'Brothers' Lives Up to the Hype

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Tom Hanks, who was co-executive producer of Home Box Office's 10-part World War II epic Band of Brothers
(with Steven Spielberg), has said the conflict is now something of a "cottage industry." He should know: the pair helped create it with Saving Private Ryan.

But as Pearl Harbor
and Enemy at the Gates
made clear, intriguing subject matter and spectacular visual effects aren't enough to make a hit: You also need characters to care about. Band of Brothers
has the best of both worlds.

Based on a Stephen Ambrose bestseller, Band of Brothers
tells the story of Easy Company, a U.S. Army infantry rifle unit from the 101st Airborne division. They're a group of volunteers who chose to join the newly formed paratroopers and fought on the front lines during some of the war's fiercest action.

Brothers
follows this group from boot camp in Georgia in 1942 to the capture of Hitler's "Eagle's Nest" mountain compound in the southern Bavarian Alps in 1945.

In between are a parachute jump into France on D-Day, the massive German counteroffensive in the Ardennes Forest — which saw the 101st fight off 15 advancing Nazi divisions while lacking winter uniforms, sufficient food or ammunition — and the climactic Battle of the Bulge.

With a budget of more than $100 million, Brothers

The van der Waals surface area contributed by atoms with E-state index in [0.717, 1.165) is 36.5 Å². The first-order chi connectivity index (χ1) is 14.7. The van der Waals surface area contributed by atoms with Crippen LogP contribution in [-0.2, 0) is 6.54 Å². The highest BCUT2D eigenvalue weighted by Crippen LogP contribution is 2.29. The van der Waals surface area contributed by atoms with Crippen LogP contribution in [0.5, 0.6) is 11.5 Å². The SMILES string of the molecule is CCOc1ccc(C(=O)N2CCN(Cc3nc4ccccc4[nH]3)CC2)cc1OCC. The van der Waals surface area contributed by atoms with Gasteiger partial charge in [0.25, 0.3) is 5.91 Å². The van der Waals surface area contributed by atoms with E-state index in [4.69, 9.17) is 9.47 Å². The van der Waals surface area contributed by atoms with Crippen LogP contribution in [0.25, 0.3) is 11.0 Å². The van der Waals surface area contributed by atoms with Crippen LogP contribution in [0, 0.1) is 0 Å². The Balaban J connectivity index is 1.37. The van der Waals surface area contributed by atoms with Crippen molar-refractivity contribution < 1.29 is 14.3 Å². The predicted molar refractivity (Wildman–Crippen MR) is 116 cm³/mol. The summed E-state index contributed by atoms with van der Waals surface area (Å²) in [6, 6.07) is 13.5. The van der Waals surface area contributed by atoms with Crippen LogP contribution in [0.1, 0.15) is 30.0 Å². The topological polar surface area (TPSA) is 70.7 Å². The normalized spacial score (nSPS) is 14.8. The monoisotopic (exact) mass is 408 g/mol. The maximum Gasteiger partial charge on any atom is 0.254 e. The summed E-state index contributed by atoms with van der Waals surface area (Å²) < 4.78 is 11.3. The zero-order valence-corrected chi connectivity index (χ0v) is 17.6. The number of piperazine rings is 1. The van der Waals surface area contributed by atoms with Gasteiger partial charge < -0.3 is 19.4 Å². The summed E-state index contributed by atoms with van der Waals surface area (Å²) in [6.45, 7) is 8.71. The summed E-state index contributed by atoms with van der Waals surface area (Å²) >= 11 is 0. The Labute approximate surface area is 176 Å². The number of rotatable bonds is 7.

is the most expensive made-for-cable production ever. Shot on many of the same sets as 1998's Saving Private Ryan, it has the same gritty look.

The battle scenes are gripping, but the camera work — which uses Ryan's frenetic infantryman's-eye view — is not for everyone. It's stomach-churning and can make the action hard to follow. But that's the point: Soldiers don't always see everything going on around them as the bullet rounds whiz past.

The ensemble cast is made up mostly of unknowns, with a few recognizable faces, including David Schwimmer (Friends); Dale Dye (Saving Private Ryan); Neal McDonough (Star Trek: First Contact) and former New Kids on the Block member Donnie Wahlberg.

The troops's hearts belong to Damian Lewis, who serves as narrator and plays Easy's commanding officer, Dick Winters.

Band of Brothers
debuts Sept. 9 on HBO.

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